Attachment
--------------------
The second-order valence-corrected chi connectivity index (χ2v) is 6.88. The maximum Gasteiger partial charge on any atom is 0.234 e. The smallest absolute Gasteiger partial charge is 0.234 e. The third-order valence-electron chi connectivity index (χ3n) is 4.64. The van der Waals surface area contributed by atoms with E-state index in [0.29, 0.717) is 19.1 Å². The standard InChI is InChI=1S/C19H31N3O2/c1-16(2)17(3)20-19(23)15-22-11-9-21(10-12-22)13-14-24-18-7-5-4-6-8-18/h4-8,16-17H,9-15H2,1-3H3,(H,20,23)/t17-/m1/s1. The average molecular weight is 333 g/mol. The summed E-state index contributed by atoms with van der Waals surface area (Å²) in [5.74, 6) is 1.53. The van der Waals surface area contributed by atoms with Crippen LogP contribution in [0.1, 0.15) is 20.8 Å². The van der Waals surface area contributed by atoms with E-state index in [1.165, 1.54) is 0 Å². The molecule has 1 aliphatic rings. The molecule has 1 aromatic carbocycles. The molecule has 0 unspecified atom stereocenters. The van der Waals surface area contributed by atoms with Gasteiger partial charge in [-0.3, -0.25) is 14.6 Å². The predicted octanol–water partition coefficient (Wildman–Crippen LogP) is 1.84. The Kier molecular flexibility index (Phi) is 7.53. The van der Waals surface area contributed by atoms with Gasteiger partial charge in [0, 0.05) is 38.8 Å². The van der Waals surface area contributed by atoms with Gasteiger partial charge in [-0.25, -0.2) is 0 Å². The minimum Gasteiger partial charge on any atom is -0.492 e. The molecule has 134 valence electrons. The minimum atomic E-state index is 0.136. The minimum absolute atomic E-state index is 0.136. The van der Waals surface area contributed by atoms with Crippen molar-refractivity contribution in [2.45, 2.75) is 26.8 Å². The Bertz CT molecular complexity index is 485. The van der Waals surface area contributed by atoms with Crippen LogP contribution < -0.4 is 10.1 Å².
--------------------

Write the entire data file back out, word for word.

The second-order valence-corrected chi connectivity index (χ2v) is 6.88. The maximum Gasteiger partial charge on any atom is 0.234 e. The smallest absolute Gasteiger partial charge is 0.234 e. The third-order valence-electron chi connectivity index (χ3n) is 4.64. The van der Waals surface area contributed by atoms with E-state index in [0.29, 0.717) is 19.1 Å². The standard InChI is InChI=1S/C19H31N3O2/c1-16(2)17(3)20-19(23)15-22-11-9-21(10-12-22)13-14-24-18-7-5-4-6-8-18/h4-8,16-17H,9-15H2,1-3H3,(H,20,23)/t17-/m1/s1. The average molecular weight is 333 g/mol. The summed E-state index contributed by atoms with van der Waals surface area (Å²) in [5.74, 6) is 1.53. The van der Waals surface area contributed by atoms with Crippen LogP contribution in [0.1, 0.15) is 20.8 Å². The van der Waals surface area contributed by atoms with E-state index in [1.165, 1.54) is 0 Å². The molecule has 1 aliphatic rings. The molecule has 1 aromatic carbocycles. The molecule has 0 unspecified atom stereocenters. The van der Waals surface area contributed by atoms with Gasteiger partial charge in [-0.3, -0.25) is 14.6 Å². The predicted octanol–water partition coefficient (Wildman–Crippen LogP) is 1.84. The Kier molecular flexibility index (Phi) is 7.53. The van der Waals surface area contributed by atoms with Gasteiger partial charge in [0, 0.05) is 38.8 Å². The van der Waals surface area contributed by atoms with Gasteiger partial charge in [-0.25, -0.2) is 0 Å². The minimum Gasteiger partial charge on any atom is -0.492 e. The molecule has 134 valence electrons. The minimum atomic E-state index is 0.136. The minimum absolute atomic E-state index is 0.136. The van der Waals surface area contributed by atoms with Crippen molar-refractivity contribution in [2.45, 2.75) is 26.8 Å². The Bertz CT molecular complexity index is 485. The van der Waals surface area contributed by atoms with Crippen LogP contribution < -0.4 is 10.1 Å².